DAVIS, Calif., Jan. 29 (UPI) -- Prostate tumors in mice fed the human equivalent of 3 ounces per day of walnuts grew smaller and slower than tumors in control mice, U.S. researchers say.
Dr. Paul A. Davis of the University of California, Davis, and colleagues at the U.S. Department of Agriculture Western Regional Research Center in Albany, Calif., said in addition to lower plasma insulin-like growth factor 1, a biomarker strongly associated with prostate cancer, walnut-fed mice had lower low-density lipoprotein, the "bad" cholesterol, as well as distinct differences in their livers.
"These results make me very hopeful that walnuts may be beneficial both in terms of avoiding cancer and slowing cancer growth and therefore should be included in a balanced diet with lots of fruits and vegetables," Davis said in a statement.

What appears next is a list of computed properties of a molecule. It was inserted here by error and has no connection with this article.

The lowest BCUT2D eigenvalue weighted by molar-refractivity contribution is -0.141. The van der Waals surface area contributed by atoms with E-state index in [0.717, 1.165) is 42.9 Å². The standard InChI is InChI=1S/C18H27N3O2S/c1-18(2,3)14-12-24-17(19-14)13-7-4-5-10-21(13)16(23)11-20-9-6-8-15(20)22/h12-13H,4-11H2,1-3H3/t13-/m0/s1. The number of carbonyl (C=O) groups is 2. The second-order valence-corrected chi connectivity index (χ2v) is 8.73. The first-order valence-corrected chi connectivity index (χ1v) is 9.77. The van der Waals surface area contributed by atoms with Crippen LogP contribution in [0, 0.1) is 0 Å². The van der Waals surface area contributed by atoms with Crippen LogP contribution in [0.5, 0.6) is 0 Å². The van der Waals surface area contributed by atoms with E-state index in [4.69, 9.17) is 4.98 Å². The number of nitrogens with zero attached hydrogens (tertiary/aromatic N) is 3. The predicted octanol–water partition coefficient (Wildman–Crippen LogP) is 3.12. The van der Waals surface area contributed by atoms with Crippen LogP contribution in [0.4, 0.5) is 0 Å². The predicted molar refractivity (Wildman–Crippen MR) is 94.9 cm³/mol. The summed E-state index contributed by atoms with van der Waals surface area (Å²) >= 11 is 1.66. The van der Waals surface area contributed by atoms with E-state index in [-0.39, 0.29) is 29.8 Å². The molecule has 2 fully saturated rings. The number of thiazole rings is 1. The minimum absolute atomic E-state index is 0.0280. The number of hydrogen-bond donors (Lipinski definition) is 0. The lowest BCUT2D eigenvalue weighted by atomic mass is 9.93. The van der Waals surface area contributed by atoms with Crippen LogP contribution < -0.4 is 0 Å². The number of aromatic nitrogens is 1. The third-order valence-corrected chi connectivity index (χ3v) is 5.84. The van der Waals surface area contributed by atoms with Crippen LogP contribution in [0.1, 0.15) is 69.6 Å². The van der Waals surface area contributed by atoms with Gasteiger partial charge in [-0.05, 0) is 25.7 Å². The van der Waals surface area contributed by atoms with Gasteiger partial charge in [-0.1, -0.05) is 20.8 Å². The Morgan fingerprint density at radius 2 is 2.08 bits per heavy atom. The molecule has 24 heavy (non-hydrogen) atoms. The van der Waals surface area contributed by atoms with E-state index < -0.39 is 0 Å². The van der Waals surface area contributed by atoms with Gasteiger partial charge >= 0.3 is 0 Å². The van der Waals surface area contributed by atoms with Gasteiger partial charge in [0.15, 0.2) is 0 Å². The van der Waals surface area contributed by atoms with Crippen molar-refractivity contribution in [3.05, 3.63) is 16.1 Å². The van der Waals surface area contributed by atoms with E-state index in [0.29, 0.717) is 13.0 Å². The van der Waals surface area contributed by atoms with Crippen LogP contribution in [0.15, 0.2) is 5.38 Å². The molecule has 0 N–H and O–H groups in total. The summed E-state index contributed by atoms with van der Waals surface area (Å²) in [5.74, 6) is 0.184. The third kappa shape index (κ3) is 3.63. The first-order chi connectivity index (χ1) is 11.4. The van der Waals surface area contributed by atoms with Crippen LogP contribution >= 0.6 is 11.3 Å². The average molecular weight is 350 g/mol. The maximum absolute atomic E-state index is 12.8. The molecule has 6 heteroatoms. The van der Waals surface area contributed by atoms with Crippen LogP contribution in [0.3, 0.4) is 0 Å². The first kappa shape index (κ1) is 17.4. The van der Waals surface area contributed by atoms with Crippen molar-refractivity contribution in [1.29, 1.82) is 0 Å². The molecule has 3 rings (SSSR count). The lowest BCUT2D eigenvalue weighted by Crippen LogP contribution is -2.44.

Walnuts are widely recognized as being heart-healthy and now, this research in prostate cancer along with previous published research from Marshall University reporting that walnuts slow the development and growth of breast cancer tumors in mice, show walnuts maybe a weapon in the fight against prostate cancer as well, Davis explained.
"Walnuts are a whole food that provides a rich package of healthful substances, including omega-3 fatty acids; gamma tocopherol, a form of vitamin E; polyphenols, organic chemicals; and antioxidants," Davis said. "These likely then work synergistically."
The findings were published in the British Journal of Nutrition.